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Samuel de Champlain was a 2,472,000 cubic foot rigid airship built by the Zeppelin Company at Friedrichshafen, Germany. Here she rests at Lakehurst. Her construction was partially funded by German World War I reparations. Completed in August 1924, she departed Germany in mid-October 1926 for delivery to the Royal Canadian Navy.  www.airshipcenter.com

Samuel de Champlain was a 2,472,000 cubic foot rigid airship built by the Zeppelin Company at Friedrichshafen, Germany. Here she rests at Lakehurst. Her construction was partially funded by German World War I reparations. Completed in August 1924, she departed Germany in mid-October 1926 for delivery to the Royal Canadian Navy. www.airshipcenter.com

Robert Moser on an engine crosswalk in the Hindenburg.

Robert Moser on an engine crosswalk in the Hindenburg.

Graf Zeppelin over Budapest, Hungary, 1931. www.airshipcenter.com

Graf Zeppelin over Budapest, Hungary, 1931. www.airshipcenter.com

USS Macon, interior of the rear fin.

USS Macon, interior of the rear fin.

The interior of the Hindenburg’s lower tail fin. The starboard access hatch can be seen at lower right, and the control area for the aft landing wheel can be seen between the pair of V-shaped girder arrangements at lower center. Further forward from this position, a trio of portholes in the starboard side of the fin mark the location of the emergency helm control stand. The man in the photo is standing at roughly the same spot as the Chief Engineer’s landing station.

The interior of the Hindenburg’s lower tail fin. The starboard access hatch can be seen at lower right, and the control area for the aft landing wheel can be seen between the pair of V-shaped girder arrangements at lower center. Further forward from this position, a trio of portholes in the starboard side of the fin mark the location of the emergency helm control stand. The man in the photo is standing at roughly the same spot as the Chief Engineer’s landing station.

An aerial view of a portion of the Grand Fleet at anchor in the Firth of Forth, taken from the British Airship R. 9. during World War 1.  www.airshipcenter.com

An aerial view of a portion of the Grand Fleet at anchor in the Firth of Forth, taken from the British Airship R. 9. during World War 1. www.airshipcenter.com

Umberto Nobile walking through the keel of the Italia Airship. Airship Italia was a semi-rigid airship used by Italian engineer Umberto Nobile in his second series of flights around the North Pole. It crashed in 1928, with one confirmed fatality from the crash, one fatality from exposure while awaiting rescue, and the disappearance (and presumed death) of six crew members who were trapped in the still-airborne envelope.  www.airshipcenter.com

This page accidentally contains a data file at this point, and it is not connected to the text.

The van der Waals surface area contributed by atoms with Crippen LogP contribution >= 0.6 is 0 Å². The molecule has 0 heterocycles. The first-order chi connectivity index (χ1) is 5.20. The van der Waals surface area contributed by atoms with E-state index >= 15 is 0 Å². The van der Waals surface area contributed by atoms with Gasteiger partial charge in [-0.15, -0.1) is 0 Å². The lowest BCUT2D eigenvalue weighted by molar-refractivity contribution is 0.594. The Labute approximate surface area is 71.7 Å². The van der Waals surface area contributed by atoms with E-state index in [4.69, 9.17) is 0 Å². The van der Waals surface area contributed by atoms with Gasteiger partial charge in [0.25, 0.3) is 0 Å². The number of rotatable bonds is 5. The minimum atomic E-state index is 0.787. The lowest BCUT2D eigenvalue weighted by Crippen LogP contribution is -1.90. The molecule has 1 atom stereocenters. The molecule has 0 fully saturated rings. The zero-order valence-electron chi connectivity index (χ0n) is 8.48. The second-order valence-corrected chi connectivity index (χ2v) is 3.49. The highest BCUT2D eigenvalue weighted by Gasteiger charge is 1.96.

Umberto Nobile walking through the keel of the Italia Airship. Airship Italia was a semi-rigid airship used by Italian engineer Umberto Nobile in his second series of flights around the North Pole. It crashed in 1928, with one confirmed fatality from the crash, one fatality from exposure while awaiting rescue, and the disappearance (and presumed death) of six crew members who were trapped in the still-airborne envelope. www.airshipcenter.com

Image: Bow of the gondola of German naval airship PL19. The PL 19 was intended for the British Royal Navy as "Parseval No.5", but upon war's outbreak was used instead by the German Navy.   www.airshipcenter.com

Image: Bow of the gondola of German naval airship PL19. The PL 19 was intended for the British Royal Navy as "Parseval No.5", but upon war's outbreak was used instead by the German Navy. www.airshipcenter.com

Graf Zeppelin above Egypt.

Graf Zeppelin above Egypt.

Three members of crew at work on the starboard engine gantry of a Royal Navy Air Service North Sea (N.S.) type non-rigid airship during an anti-submarine patrol off the British coast circa 1918. None appear to be wearing a safety line. On the upper level the mechanic is standing next to his compartment from which he controlled the 240HP Fiat engines. On the lower level a gunner mans his gun.   www.airshipcenter.com

Three members of crew at work on the starboard engine gantry of a Royal Navy Air Service North Sea (N.S.) type non-rigid airship during an anti-submarine patrol off the British coast circa 1918. None appear to be wearing a safety line. On the upper level the mechanic is standing next to his compartment from which he controlled the 240HP Fiat engines. On the lower level a gunner mans his gun. www.airshipcenter.com

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